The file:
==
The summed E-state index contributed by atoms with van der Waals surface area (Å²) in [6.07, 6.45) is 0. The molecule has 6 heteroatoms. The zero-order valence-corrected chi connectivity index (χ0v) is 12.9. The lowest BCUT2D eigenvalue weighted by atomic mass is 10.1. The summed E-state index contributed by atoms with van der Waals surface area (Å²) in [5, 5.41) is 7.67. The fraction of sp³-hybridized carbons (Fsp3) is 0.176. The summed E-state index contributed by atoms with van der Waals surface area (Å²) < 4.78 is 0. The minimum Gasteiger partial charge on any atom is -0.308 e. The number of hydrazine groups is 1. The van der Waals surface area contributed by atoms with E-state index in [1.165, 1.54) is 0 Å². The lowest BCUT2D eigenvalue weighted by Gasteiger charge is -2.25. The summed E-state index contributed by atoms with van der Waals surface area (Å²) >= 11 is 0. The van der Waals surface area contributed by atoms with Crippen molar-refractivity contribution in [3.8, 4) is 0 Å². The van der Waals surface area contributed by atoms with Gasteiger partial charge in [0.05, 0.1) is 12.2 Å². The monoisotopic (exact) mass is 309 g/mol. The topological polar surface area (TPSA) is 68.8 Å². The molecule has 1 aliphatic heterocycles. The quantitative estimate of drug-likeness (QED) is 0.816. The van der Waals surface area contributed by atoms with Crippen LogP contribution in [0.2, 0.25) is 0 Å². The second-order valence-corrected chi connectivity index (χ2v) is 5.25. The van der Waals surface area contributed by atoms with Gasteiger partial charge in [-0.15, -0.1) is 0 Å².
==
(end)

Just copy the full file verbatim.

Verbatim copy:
The summed E-state index contributed by atoms with van der Waals surface area (Å²) in [6.07, 6.45) is 0. The molecule has 6 heteroatoms. The zero-order valence-corrected chi connectivity index (χ0v) is 12.9. The lowest BCUT2D eigenvalue weighted by atomic mass is 10.1. The summed E-state index contributed by atoms with van der Waals surface area (Å²) in [5, 5.41) is 7.67. The fraction of sp³-hybridized carbons (Fsp3) is 0.176. The summed E-state index contributed by atoms with van der Waals surface area (Å²) < 4.78 is 0. The minimum Gasteiger partial charge on any atom is -0.308 e. The number of hydrazine groups is 1. The van der Waals surface area contributed by atoms with E-state index in [1.165, 1.54) is 0 Å². The lowest BCUT2D eigenvalue weighted by Gasteiger charge is -2.25. The summed E-state index contributed by atoms with van der Waals surface area (Å²) >= 11 is 0. The van der Waals surface area contributed by atoms with Crippen molar-refractivity contribution in [3.8, 4) is 0 Å². The van der Waals surface area contributed by atoms with Gasteiger partial charge in [0.05, 0.1) is 12.2 Å². The monoisotopic (exact) mass is 309 g/mol. The topological polar surface area (TPSA) is 68.8 Å². The molecule has 1 aliphatic heterocycles. The quantitative estimate of drug-likeness (QED) is 0.816. The van der Waals surface area contributed by atoms with Crippen LogP contribution in [0.2, 0.25) is 0 Å². The second-order valence-corrected chi connectivity index (χ2v) is 5.25. The van der Waals surface area contributed by atoms with Gasteiger partial charge in [-0.15, -0.1) is 0 Å².